Learning Through Observation in Social Work

Learning Through Observation in Social Work : A Bio-Psychosocial and Developmental Perspective

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Observation has long been recognised as an important and valuable component of social work teaching and learning and is an essential part of social work training programmes. Learning Through Observation in Social Work develops the reader's understanding and appreciation of observation, its importance and relevance to social work practice and the inherent challenges. The book offers a psychosocial, or psychodynamic, understanding of observation. Beginning with infant and child observation, Megele addresses the developmental aspects of human experience and growth and chapters also cover young adults experiencing mental health and behavioural challenges, people with disabilities, and older adults. The book is firmly grounded in practice and will develop and enhance the reader's observational abilities and their capacity for self-awareness, analytical and critical thinking, and critical reflection. Referring to different settings ranging from home visits, to school, playground, group and social settings, both personal and professional contexts (e.g. self-observation, supervisory observation, observation of qualifying social workers or trainee practice educators), and clinical observations, this book is relevant to all social work students and practitioners who need a greater understanding of this vital part of their daily activity and training.show more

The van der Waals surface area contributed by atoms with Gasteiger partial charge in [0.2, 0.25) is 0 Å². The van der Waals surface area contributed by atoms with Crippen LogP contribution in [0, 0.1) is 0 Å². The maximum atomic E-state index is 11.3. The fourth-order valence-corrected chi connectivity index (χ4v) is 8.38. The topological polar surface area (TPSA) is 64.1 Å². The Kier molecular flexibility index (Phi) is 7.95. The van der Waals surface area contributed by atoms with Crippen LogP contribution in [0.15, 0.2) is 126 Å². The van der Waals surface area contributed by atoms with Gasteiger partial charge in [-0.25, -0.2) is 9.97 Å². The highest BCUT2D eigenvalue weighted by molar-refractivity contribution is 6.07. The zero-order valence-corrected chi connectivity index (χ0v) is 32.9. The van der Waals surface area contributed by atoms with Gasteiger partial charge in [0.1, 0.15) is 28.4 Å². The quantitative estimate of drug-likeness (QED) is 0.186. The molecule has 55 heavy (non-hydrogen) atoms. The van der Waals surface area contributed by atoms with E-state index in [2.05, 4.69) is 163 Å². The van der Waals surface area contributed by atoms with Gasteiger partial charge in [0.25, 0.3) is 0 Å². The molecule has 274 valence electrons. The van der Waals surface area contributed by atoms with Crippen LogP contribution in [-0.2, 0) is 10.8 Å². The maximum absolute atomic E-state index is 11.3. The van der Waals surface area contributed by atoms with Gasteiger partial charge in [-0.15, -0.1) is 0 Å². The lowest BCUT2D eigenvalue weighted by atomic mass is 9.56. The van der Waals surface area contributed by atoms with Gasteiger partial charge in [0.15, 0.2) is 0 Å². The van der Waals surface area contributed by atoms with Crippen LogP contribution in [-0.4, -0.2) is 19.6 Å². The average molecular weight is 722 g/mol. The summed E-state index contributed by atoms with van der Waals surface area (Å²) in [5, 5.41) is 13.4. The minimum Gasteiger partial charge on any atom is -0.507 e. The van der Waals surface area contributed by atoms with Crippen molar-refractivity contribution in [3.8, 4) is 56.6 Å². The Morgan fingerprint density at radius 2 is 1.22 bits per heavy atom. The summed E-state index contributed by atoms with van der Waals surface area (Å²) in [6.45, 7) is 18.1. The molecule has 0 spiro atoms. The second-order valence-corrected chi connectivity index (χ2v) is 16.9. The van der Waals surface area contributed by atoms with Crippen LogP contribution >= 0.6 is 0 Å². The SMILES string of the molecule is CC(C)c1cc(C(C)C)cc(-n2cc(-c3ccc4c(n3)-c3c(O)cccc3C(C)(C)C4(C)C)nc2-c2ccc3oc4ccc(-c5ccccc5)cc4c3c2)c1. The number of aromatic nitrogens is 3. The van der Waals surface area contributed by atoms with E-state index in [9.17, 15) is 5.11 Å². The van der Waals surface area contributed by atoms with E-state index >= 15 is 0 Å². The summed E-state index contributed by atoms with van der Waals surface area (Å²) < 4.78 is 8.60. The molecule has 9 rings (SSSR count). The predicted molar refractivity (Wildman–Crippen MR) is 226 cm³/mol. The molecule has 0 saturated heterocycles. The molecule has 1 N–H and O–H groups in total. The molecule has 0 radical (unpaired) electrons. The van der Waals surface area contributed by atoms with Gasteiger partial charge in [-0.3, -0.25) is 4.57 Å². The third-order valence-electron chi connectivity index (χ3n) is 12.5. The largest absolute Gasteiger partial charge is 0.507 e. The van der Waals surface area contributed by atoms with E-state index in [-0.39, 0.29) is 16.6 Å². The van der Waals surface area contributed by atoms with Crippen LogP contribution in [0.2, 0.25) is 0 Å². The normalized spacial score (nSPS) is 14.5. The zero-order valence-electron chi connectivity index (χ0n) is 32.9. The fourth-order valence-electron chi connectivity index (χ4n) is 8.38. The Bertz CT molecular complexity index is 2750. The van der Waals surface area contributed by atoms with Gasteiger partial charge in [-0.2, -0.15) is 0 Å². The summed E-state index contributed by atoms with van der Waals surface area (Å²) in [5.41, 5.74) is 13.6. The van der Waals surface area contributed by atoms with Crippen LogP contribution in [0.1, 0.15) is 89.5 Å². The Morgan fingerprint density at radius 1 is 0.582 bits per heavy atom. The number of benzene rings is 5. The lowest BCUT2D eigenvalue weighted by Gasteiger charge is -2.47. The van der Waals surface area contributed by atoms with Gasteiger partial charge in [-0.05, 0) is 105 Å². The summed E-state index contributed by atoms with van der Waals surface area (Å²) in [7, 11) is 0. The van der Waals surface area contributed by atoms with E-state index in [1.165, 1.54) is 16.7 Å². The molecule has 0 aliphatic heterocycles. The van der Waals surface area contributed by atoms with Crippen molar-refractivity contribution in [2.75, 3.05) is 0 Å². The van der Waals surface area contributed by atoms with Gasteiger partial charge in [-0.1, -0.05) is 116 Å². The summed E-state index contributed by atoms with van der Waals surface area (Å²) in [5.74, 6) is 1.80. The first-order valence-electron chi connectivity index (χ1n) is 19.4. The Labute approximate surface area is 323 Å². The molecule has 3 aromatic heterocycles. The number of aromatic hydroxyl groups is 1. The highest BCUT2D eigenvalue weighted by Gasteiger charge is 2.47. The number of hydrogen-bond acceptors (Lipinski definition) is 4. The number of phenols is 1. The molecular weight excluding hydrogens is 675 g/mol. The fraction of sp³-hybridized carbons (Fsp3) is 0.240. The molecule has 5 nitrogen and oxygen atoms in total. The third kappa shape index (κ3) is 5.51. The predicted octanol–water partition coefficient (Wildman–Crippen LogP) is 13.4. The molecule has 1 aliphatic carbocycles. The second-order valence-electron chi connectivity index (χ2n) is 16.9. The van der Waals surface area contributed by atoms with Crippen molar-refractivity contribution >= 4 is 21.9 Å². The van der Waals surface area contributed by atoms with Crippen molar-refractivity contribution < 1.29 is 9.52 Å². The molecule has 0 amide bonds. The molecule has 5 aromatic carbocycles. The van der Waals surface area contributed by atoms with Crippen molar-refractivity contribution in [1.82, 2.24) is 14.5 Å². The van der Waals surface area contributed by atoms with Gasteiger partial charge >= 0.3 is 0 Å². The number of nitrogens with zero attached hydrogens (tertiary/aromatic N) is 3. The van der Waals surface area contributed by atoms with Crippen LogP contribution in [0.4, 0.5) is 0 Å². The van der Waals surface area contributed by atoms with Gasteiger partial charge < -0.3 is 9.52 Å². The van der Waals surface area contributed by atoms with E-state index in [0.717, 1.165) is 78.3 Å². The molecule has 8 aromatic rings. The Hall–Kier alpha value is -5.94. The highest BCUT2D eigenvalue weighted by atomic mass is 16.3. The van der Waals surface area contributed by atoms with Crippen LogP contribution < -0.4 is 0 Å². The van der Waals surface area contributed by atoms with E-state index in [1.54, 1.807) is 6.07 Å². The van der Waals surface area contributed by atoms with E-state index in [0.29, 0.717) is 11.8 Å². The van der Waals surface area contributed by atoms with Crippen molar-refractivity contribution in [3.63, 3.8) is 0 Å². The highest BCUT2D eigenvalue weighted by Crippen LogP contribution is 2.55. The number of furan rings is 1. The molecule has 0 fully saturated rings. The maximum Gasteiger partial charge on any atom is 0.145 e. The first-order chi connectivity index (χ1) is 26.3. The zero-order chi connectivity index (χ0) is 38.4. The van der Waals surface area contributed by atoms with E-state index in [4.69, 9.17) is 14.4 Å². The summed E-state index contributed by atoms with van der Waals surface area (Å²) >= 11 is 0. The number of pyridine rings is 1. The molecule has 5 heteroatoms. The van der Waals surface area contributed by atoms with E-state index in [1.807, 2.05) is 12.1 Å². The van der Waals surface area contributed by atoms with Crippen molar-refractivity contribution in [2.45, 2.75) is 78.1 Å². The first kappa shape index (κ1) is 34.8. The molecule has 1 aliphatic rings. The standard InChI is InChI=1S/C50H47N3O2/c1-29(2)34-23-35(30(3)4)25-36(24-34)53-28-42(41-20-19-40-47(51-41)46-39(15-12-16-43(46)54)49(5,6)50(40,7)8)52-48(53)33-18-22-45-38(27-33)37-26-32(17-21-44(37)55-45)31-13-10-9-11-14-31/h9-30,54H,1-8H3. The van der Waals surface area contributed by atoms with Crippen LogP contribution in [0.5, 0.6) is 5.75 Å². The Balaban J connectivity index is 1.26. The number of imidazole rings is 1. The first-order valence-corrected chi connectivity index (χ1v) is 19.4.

Product details

  • Hardback | 256 pages
  • 156 x 234mm
  • Taylor & Francis Ltd
  • London, United Kingdom
  • English
  • 1138905496
  • 9781138905498

About Claudia Megele

Claudia Megele is Senior Lecturer in Social Work and Head of Practice Learning/CPD at the University of Middlesex, UK. She is the author of Psychosocial and Relationship-Based Practice.show more

Table of contents

1. Introduction: Observation from a Psychosocial and Developmental Perspective 2. The changing views and dimensions of observation 3. Observation and Mindfulness: unpacking sensitivities and sensibilities 4. Preparing for and carrying out your observation 5. Theoretical dimensions of infant and child observation 6. Theoretical dimensions of observation across life course 7. Infant and Child Observation: Selma's Story 8. Young people with mental health and behavioural challenges 9. Thinking about and observing diverse-ability and neurodiversity 10. Observing an older adult: Jonathan's story: A narrative life course 11. Observation in systemic family group/therapy setting 12. Social Work and Observation: Observation in home visit 13. Supervisory and direct observation in placement and practice education 14. Observation for BIA and AMHP 15. Concluding reflectionsshow more